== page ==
We were a secret club. Only none of us wanted to be in it.
But faces started becoming familiar. The little girl with her own crib and linens? At 3 months old she still was smaller than the Monkey. I overheard her mother talking one night, explaining to a nearby parent that she was the smallest of triplets. Born two months early. All three of her babies had been in the ICN. Her two boys were already at home, waiting for their sister to join them. The girl had awful reflux. The nurses would put on gowns, face masks, and extra gloves to feed her, trying to help her keep the food down, only to be doused with more than half of it when she inevitably threw up. They all loved her though. They called her the cuddle bug. The snuggler.
One boy, N, has two mothers. He was in one of the lidded tanks for jaundice and because he had a lung problem. He was there, on a respirator, when we were admitted. He was finally well enough to try nursing the same day my milk came in and was nursing the monkey. I remember because after I was done, the Hubbs helped a nurse push the comfy, overstuffed nursing chair over to their area, since N and his mom couldn’t get comfortable in one of the rocking chairs.
In fact, N’s birth mother is the only person we really talked to. She always made an attempt to smile at the parents when she walked by, and would make conversation at the faucets where we all got scrubbed up before visiting the babies. She’d always ask how the monkey was doing. She’d even come over and stroke his cheek and coo at him. She’d marvel at his fuzzy head.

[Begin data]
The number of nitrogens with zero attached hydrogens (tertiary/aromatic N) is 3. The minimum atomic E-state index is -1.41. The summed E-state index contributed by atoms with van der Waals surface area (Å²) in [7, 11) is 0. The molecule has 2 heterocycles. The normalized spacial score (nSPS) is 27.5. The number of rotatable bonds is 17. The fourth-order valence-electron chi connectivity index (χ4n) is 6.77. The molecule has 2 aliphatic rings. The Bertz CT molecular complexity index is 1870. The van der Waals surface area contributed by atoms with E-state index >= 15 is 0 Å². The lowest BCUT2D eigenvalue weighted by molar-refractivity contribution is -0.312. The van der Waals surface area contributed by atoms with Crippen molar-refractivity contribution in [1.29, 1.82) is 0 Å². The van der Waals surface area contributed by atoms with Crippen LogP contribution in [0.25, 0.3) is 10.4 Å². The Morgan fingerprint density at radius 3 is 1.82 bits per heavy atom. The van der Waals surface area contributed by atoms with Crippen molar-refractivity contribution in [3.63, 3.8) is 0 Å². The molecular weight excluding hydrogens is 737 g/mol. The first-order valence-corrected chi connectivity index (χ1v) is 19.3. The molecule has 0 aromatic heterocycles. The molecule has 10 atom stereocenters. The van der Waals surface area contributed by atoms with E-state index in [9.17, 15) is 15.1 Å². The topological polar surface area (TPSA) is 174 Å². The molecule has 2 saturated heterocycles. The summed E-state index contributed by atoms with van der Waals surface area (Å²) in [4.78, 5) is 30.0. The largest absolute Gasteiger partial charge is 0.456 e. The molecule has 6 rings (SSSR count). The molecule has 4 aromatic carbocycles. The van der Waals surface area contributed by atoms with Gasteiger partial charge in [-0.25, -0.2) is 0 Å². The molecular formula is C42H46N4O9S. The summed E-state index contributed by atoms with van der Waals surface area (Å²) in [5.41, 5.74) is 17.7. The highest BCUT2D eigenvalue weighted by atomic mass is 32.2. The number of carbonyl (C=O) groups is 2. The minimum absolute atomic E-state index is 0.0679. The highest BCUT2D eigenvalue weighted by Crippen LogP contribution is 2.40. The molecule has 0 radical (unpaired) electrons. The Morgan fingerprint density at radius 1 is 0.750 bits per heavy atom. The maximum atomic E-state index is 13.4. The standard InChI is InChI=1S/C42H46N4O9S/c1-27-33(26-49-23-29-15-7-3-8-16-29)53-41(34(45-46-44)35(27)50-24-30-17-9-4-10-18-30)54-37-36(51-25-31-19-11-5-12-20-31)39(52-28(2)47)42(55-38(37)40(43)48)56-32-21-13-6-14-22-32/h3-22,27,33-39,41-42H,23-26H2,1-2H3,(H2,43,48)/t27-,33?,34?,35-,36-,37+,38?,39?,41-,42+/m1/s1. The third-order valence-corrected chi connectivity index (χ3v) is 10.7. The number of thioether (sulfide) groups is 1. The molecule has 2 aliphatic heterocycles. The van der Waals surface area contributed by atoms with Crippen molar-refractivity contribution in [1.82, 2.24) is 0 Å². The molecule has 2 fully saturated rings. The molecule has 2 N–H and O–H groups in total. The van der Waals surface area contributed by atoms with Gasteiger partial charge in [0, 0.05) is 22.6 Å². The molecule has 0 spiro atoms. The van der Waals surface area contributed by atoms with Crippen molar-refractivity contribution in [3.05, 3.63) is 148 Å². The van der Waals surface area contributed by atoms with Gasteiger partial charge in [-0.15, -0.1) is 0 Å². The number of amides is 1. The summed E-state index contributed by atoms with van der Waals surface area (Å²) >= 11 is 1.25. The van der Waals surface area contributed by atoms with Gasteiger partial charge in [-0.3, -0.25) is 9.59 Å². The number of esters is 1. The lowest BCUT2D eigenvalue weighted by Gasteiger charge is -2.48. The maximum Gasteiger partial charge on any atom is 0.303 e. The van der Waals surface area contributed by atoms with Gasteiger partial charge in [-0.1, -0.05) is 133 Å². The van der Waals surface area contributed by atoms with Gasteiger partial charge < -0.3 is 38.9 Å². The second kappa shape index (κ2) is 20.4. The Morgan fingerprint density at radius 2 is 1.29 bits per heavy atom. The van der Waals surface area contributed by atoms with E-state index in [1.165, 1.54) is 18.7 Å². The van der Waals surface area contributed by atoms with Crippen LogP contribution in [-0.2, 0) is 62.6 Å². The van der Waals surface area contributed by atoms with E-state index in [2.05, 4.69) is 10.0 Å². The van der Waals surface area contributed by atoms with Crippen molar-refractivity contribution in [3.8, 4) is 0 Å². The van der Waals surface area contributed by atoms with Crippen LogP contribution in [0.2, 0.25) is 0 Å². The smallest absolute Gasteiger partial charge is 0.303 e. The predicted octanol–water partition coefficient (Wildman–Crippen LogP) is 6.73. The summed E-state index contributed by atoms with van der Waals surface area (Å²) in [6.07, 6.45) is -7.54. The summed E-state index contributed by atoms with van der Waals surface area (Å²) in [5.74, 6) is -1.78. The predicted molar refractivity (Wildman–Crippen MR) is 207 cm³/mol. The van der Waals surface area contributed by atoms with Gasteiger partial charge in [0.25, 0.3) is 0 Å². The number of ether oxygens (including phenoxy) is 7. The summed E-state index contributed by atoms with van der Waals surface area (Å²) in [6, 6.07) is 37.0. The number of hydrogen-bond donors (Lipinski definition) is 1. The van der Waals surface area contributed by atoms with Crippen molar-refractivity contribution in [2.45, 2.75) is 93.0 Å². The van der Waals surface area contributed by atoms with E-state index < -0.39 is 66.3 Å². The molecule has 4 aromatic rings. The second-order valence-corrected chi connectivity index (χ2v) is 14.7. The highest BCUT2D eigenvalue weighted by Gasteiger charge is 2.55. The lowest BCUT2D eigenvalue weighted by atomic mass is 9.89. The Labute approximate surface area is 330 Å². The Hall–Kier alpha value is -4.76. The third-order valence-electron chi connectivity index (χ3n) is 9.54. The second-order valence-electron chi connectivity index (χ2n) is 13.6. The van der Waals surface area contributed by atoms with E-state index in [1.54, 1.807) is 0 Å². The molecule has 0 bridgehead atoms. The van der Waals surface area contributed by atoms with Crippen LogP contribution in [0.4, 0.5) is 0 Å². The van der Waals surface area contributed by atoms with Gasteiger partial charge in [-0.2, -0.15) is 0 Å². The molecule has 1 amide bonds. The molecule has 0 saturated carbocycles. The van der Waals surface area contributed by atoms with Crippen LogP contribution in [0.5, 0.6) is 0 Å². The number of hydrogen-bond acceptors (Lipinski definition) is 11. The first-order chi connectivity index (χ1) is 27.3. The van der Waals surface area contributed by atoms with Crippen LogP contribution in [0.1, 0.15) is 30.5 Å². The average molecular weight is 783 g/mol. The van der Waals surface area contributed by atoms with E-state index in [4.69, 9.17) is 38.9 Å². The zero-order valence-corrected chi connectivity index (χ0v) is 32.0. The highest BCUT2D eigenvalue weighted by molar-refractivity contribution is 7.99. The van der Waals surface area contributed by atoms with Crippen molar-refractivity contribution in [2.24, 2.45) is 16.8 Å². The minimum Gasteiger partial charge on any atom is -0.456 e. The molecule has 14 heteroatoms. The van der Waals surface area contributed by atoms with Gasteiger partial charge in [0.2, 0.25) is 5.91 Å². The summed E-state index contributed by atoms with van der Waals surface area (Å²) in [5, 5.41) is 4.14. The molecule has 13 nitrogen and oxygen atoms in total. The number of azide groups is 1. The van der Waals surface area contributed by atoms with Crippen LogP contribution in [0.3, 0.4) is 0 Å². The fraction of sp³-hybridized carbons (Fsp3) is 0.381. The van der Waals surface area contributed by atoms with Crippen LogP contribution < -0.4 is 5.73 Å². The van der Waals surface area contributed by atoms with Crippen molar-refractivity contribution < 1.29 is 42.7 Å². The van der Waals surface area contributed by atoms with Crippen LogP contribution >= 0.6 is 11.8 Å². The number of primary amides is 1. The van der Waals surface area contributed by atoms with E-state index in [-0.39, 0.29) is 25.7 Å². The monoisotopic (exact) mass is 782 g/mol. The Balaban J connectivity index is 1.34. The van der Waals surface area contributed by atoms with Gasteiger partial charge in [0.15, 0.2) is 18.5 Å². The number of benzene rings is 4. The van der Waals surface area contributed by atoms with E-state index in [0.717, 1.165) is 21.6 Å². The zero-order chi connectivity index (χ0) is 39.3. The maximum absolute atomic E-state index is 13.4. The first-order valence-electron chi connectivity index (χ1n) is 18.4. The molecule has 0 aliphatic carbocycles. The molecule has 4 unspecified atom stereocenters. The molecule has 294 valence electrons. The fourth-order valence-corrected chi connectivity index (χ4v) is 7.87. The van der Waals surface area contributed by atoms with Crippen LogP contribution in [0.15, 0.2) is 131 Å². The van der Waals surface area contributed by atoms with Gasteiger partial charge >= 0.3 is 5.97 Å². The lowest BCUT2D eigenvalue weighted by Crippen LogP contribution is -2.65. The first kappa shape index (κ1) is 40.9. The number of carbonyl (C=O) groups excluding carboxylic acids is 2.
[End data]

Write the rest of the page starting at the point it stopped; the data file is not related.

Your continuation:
Everyone in the ICN did, actually. In an area where all the kids have health issues, and many are born premature, a full head of hair was a marvel. His nurses would always stroke his little head, his cheek, and tell me that they always knew when the monkey was crying: He’d always wake up about five minutes after we had left, realize we were gone, and scream. (Which broke my heart. I wanted to believe that he slept peacefully after we left, never realizing we were gone. No such luck.)
He also had the lowest-toned cry of all the babies there. The other babies had the high-pitched cries. They were sopranos, hitting high notes that made you cringe. The monkey was a contralto among them; he only hit high notes when he was REALLY ticked off, which usually involved a doctor examination.
A baby girl in the bassinet closest to the Monkey, was brought in with diabetic open sores on her head. She was taken to the ICN as soon as she was born. Her mother was wheeled in later. The first time she saw her baby was in the ICN, making me grateful for the few hours I had before we were brought in. The girl was endlessly being poked, her blood sugar tested. And ultimately, she went home before the Monkey.
It seemed like a horrible injustice. This baby had open, weeping sores on the top of her head and they were sending her home four days before we ended up going home. I cried after walking in one afternoon after lunch and seeing that empty bassinet. And not because I wished her ill. Not in the least. I was really happy for her parents.
It was just that I wanted to be that family so badly that it hurt. I wanted to be the ones walking out of there, starting our lives as a family. I wasn’t the only one. Several mothers, when walking in and doing the cursory scan of the room before heading to their children teared up after seeing that empty bassinet.